Wednesday, 26 October 2016

Tampon Tax.

You may be aware of this already but I’ll reiterate for those of you at the back: half of the population bleed out of their vaginas every month. It’s all part of our menstrual cycle; the bleeding part is called menstruation – more commonly known as a period or, if you want to give it a pet name, Aunt Flo, Penny, Blob, whatever you want to call it. I know two of my friends use Barack Obama as a code name for theirs. The point is, that no matter its name, every person with a uterus will bleed monthly – the frequency of menstruation does depend on the length of your personal cycle, though, so don’t panic if it’s not entirely regular.
In order to stop our blood from getting everywhere, we must use some form of ‘feminine hygiene’ product to catch it. Now that could be a tampon, sanitary towel (pad) or menstrual cup. I personally prefer wearing pads but wear tampons as well, especially if a pad will not do the job properly! (So on occasions were I’m swimming or sunbathing etc.) I’ve never used a menstrual cup before, but, in all honesty, they kind of scare me a bit. Maybe intimidate is a better word to use. Plus, anyone who knows me is aware of how clumsy I am so we can all imagine what a disaster it would be.

Feminine hygiene products are necessary items to everyone who has a period. Free-bleeding isn’t a good thing. Yes, it can make everything a bit messy, but can also lead to the spread of disease and is generally very unhygienic. Plus it’s a pain having to get blood out of clothes whenever you leak.

Despite being necessary, feminine hygiene products are still classed as ‘luxury’ items by the government, which means that we have to pay tax on items that are essential to our lives. Bearing in mind here, that things that are considered ‘essential’ are kangaroo and crocodile meats, edible sugar flowers, men’s razors and alcoholic jellies. Those are what is considered to be ‘essential’ to everyday life. So let me ask you: when was the last time you ate crocodile meat? It’s not necessary for men to shave, but it’s necessary for people with periods to catch their blood a sanitary product. If anything, they should be free – however, I’m aware that that isn’t very practical.

Why is it fair that we have to pay extra for something that is essential to us?

There was a petition that reached over 320,000 signatures last year I think it was (or maybe the beginning of this year as well) but nothing has changed yet. To sign a petition that applies to your area click here, and to sign the newer (active) UK government petition click here!

If you liked this post you might like: Why We Need to Talk About Our Periods

Monday, 24 October 2016

London Town | A Poem

We walk down the street
dragging our cases through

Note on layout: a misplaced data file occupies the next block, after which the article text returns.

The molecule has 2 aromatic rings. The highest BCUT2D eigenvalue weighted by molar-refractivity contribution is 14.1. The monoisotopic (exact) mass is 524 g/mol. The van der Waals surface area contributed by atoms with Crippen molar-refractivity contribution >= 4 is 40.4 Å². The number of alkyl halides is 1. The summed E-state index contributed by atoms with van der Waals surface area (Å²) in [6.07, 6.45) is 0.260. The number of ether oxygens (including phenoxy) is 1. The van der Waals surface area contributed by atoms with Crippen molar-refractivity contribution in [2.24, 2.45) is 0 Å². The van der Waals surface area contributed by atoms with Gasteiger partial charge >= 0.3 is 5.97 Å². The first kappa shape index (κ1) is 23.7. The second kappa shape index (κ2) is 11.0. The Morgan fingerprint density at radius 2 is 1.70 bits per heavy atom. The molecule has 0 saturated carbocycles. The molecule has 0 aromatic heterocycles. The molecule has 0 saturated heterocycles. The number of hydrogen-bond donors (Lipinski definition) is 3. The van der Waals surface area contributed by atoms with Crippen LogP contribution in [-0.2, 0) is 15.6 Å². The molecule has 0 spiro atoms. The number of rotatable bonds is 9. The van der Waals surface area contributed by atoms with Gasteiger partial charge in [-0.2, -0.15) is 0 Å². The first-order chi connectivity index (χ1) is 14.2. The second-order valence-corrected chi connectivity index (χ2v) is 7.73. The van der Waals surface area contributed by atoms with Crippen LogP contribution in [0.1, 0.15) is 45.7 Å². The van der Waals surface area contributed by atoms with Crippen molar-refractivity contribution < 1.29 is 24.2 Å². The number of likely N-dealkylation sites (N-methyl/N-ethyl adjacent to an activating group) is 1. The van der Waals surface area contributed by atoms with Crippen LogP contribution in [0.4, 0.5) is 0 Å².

this impossible heat,
we stop at the traffic lights
and then you
say: “Although some might
call London grim
and dirty and smelly,
to me it’s a place I feel at home in,
that means so much to many.
So, we’re crushed on the tube
like sardines,
and yes most people are rude,
but that doesn’t mean
you won’t meet
someone worth fighting for
on those dank and dusty streets.”
I take a tour
of the ghostly buildings
glistening in the night,
see the silly little things
the good deeds that make the world alright.
“Yeah, you’ll get jostled
here and there
but I love the hustle and bustle
the atmosphere in the air
we breathe
that somehow stops me
from being able to leave
the city,
where we are free,
it would be such a pity
if we were not to be
trapped in our own personal paradise,
awaiting the fates toss
of the dice
that leaves us in utter chaos.
The darkness in our light.

If you liked this post you might like: The Teashop Choir

Wednesday, 19 October 2016

Rainy Days

If there’s one thing I innately love, I think it would be the rain. The half-hearted drizzle, as much as it appears pathetic, even to me, I find it reassuring in a subtle way. The wind behind it pushes me forwards, hurrying my day so that I meet the next significant person in my life – someone who would have passed me by otherwise. An unsteady smile exchanged as a peace treaty after our umbrellas battle and shake their tears into our eyes.

Original Picture Credit

Lazy but steady rain is often despised by others. It gently tramples our conservatory windows, roofs and skylights in some sort of aggressive ballet. The dancers don’t stop for hours and stay on their toes all night until finally, they tire out, and only the strongest ballerinas continue to perform. It takes a few hours more before they discard their shoes at last and the noise stops.

My favourite type of rain, though – the one that trumps them all – is the type of rain that blinds. At least, surrounds you with a showery wall so you can only see 2or 3 feet in front of you. I love the rain that drenches me through, sticks my hair to my ever-glowing face and leaves me beaming as brightly as I ever could. That’s my favourite rain:

The dancing-in-the-street rain. The splash-in-puddles-like-you’re-Gene Kelly rain. The snuggle-up-by-the-fire-with-a-cup-of-tea-and-chick-flick rain. The cat-clawing-at-the-door rain. The deafening rows of the gods up above as they pound the Earth in their overwhelming rage.

If there’s one thing I innately love it's the rain. The grey days with the windows open, listening to the patter-patter-pat outside.

If you liked this post you might like: The Web of Lives